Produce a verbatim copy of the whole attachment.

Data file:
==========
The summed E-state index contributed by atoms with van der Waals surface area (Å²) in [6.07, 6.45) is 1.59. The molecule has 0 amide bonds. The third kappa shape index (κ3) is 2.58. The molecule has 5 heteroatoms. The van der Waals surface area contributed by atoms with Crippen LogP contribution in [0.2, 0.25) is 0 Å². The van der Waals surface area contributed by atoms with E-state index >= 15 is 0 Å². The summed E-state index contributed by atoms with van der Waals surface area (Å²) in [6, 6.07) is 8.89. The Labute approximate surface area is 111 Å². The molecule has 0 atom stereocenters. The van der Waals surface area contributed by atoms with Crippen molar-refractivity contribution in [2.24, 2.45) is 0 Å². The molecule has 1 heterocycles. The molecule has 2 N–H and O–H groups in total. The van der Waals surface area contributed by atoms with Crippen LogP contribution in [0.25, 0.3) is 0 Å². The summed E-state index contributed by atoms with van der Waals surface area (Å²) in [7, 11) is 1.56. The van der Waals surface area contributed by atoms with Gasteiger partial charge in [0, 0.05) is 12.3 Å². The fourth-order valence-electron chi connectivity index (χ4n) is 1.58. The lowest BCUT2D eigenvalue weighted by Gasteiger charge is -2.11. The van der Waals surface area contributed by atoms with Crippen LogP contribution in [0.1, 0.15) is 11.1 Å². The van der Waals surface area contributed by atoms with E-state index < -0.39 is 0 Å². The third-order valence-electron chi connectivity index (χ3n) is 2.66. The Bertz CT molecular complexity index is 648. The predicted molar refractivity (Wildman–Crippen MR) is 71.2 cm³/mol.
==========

The summed E-state index contributed by atoms with van der Waals surface area (Å²) in [6.07, 6.45) is 1.59. The molecule has 0 amide bonds. The third kappa shape index (κ3) is 2.58. The molecule has 5 heteroatoms. The van der Waals surface area contributed by atoms with Crippen LogP contribution in [0.2, 0.25) is 0 Å². The van der Waals surface area contributed by atoms with E-state index >= 15 is 0 Å². The summed E-state index contributed by atoms with van der Waals surface area (Å²) in [6, 6.07) is 8.89. The Labute approximate surface area is 111 Å². The molecule has 0 atom stereocenters. The van der Waals surface area contributed by atoms with Crippen molar-refractivity contribution in [2.24, 2.45) is 0 Å². The molecule has 1 heterocycles. The molecule has 2 N–H and O–H groups in total. The van der Waals surface area contributed by atoms with Crippen LogP contribution in [0.25, 0.3) is 0 Å². The summed E-state index contributed by atoms with van der Waals surface area (Å²) in [7, 11) is 1.56. The van der Waals surface area contributed by atoms with Gasteiger partial charge in [0, 0.05) is 12.3 Å². The fourth-order valence-electron chi connectivity index (χ4n) is 1.58. The lowest BCUT2D eigenvalue weighted by Gasteiger charge is -2.11. The van der Waals surface area contributed by atoms with Crippen LogP contribution in [0.1, 0.15) is 11.1 Å². The van der Waals surface area contributed by atoms with E-state index < -0.39 is 0 Å². The third-order valence-electron chi connectivity index (χ3n) is 2.66. The Bertz CT molecular complexity index is 648. The predicted molar refractivity (Wildman–Crippen MR) is 71.2 cm³/mol.